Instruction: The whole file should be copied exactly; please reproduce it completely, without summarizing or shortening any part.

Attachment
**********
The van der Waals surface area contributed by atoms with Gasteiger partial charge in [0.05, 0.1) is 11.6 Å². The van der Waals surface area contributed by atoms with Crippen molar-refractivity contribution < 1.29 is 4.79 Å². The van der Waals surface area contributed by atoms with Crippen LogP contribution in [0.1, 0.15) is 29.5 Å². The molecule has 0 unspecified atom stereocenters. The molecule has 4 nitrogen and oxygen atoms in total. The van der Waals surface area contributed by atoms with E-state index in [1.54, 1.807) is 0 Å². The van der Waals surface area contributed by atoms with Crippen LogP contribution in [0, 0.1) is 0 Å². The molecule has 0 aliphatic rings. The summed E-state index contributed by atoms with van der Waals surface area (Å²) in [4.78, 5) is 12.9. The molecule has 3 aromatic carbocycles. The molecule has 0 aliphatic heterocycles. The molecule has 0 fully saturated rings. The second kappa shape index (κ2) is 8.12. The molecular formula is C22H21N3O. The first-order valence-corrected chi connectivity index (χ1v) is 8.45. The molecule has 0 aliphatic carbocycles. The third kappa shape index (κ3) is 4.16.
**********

The van der Waals surface area contributed by atoms with Gasteiger partial charge in [0.05, 0.1) is 11.6 Å². The van der Waals surface area contributed by atoms with Crippen molar-refractivity contribution < 1.29 is 4.79 Å². The van der Waals surface area contributed by atoms with Crippen LogP contribution in [0.1, 0.15) is 29.5 Å². The molecule has 0 unspecified atom stereocenters. The molecule has 4 nitrogen and oxygen atoms in total. The van der Waals surface area contributed by atoms with E-state index in [1.54, 1.807) is 0 Å². The van der Waals surface area contributed by atoms with Crippen LogP contribution in [0, 0.1) is 0 Å². The molecule has 0 aliphatic rings. The summed E-state index contributed by atoms with van der Waals surface area (Å²) in [4.78, 5) is 12.9. The molecule has 3 aromatic carbocycles. The molecule has 0 aliphatic heterocycles. The molecule has 0 fully saturated rings. The second kappa shape index (κ2) is 8.12. The molecular formula is C22H21N3O. The first-order valence-corrected chi connectivity index (χ1v) is 8.45. The molecule has 0 aliphatic carbocycles. The third kappa shape index (κ3) is 4.16.